On Oct. 20, 1949, Louis Spray caught an enormous muskie in the Chippewa Flowage. The fish weighed 69 pounds, 11 ounces, and was 5 feet, 3 ½ inches long. At the time, it was considered the largest muskie ever caught.
That October day was cold and foggy, with a drizzle that threatened to turn to snow, according to an account written by Spray. Spray was ready to give up, his fingers numb from the cold, but his guide urged him on, leading them to the spot where they would haul the big fish Spray supposedly called “Chin Whiskers” in.
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Spray had a history of hauling in big fish. The image above shows a 59 ½ pound muskie he caught in 1930. He allegedly caught a 61 pound fish in 1940. No one is quite sure what happened to the 1949 catch. Some say Spray hung it on the wall of his bar but both the bar and the fish were destroyed by fire.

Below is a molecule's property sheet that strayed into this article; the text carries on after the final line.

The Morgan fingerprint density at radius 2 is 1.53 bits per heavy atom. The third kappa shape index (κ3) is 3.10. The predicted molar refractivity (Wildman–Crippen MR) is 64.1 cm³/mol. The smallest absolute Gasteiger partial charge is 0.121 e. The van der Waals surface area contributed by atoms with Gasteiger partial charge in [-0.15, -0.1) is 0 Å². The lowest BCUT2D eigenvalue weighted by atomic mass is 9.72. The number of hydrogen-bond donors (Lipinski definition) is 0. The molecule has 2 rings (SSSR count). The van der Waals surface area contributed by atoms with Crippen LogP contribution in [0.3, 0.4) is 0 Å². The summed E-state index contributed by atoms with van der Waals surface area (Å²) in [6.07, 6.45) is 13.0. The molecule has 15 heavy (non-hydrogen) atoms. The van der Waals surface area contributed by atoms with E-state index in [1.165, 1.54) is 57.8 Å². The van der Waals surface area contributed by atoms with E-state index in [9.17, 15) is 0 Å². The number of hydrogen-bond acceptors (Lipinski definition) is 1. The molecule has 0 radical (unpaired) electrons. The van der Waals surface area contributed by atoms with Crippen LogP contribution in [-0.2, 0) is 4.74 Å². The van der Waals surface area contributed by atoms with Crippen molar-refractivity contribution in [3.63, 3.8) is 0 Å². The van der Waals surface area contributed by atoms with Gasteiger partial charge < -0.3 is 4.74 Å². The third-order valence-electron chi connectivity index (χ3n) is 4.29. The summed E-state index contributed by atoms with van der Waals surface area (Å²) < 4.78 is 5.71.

Spray was also rumored to be a rum runner, flouting Prohibition with a cadre of mobster friends, including Al Capone.
Like Spray’s story, the muskie is the source of many monster fish stories and perhaps more commonly, tales of “the one that got away.” Wisconsin made the muskie its official state fish in 1955.
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